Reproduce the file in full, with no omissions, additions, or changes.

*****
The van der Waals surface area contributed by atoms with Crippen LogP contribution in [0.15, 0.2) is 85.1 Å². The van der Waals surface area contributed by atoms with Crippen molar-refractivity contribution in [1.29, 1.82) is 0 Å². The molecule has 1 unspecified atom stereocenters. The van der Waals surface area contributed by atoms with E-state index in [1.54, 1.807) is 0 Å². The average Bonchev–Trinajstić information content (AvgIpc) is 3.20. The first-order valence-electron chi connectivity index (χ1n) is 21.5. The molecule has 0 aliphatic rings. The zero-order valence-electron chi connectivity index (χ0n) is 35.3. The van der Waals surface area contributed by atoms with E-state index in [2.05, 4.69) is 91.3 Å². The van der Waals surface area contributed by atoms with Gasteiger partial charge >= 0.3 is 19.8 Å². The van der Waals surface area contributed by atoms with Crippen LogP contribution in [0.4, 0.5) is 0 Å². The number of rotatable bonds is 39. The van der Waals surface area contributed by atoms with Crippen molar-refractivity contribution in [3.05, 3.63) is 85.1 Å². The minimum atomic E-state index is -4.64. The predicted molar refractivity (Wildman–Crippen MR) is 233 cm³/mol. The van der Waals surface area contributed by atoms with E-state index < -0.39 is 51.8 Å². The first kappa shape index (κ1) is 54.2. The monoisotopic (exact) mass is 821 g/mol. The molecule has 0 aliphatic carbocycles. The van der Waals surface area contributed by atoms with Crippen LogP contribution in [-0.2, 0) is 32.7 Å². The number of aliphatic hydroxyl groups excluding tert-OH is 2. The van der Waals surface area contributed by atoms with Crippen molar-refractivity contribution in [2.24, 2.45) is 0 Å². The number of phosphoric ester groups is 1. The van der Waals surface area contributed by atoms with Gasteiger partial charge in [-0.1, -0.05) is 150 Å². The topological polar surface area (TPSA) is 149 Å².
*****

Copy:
The van der Waals surface area contributed by atoms with Crippen LogP contribution in [0.15, 0.2) is 85.1 Å². The van der Waals surface area contributed by atoms with Crippen molar-refractivity contribution in [1.29, 1.82) is 0 Å². The molecule has 1 unspecified atom stereocenters. The van der Waals surface area contributed by atoms with E-state index in [1.54, 1.807) is 0 Å². The average Bonchev–Trinajstić information content (AvgIpc) is 3.20. The first-order valence-electron chi connectivity index (χ1n) is 21.5. The molecule has 0 aliphatic rings. The zero-order valence-electron chi connectivity index (χ0n) is 35.3. The van der Waals surface area contributed by atoms with E-state index in [2.05, 4.69) is 91.3 Å². The van der Waals surface area contributed by atoms with Gasteiger partial charge >= 0.3 is 19.8 Å². The van der Waals surface area contributed by atoms with Crippen LogP contribution in [0.4, 0.5) is 0 Å². The number of rotatable bonds is 39. The van der Waals surface area contributed by atoms with Crippen molar-refractivity contribution in [3.05, 3.63) is 85.1 Å². The minimum atomic E-state index is -4.64. The predicted molar refractivity (Wildman–Crippen MR) is 233 cm³/mol. The van der Waals surface area contributed by atoms with E-state index < -0.39 is 51.8 Å². The first kappa shape index (κ1) is 54.2. The monoisotopic (exact) mass is 821 g/mol. The molecule has 0 aliphatic carbocycles. The van der Waals surface area contributed by atoms with Crippen LogP contribution in [-0.2, 0) is 32.7 Å². The number of aliphatic hydroxyl groups excluding tert-OH is 2. The van der Waals surface area contributed by atoms with Crippen molar-refractivity contribution in [2.24, 2.45) is 0 Å². The number of phosphoric ester groups is 1. The van der Waals surface area contributed by atoms with Gasteiger partial charge in [-0.1, -0.05) is 150 Å². The topological polar surface area (TPSA) is 149 Å².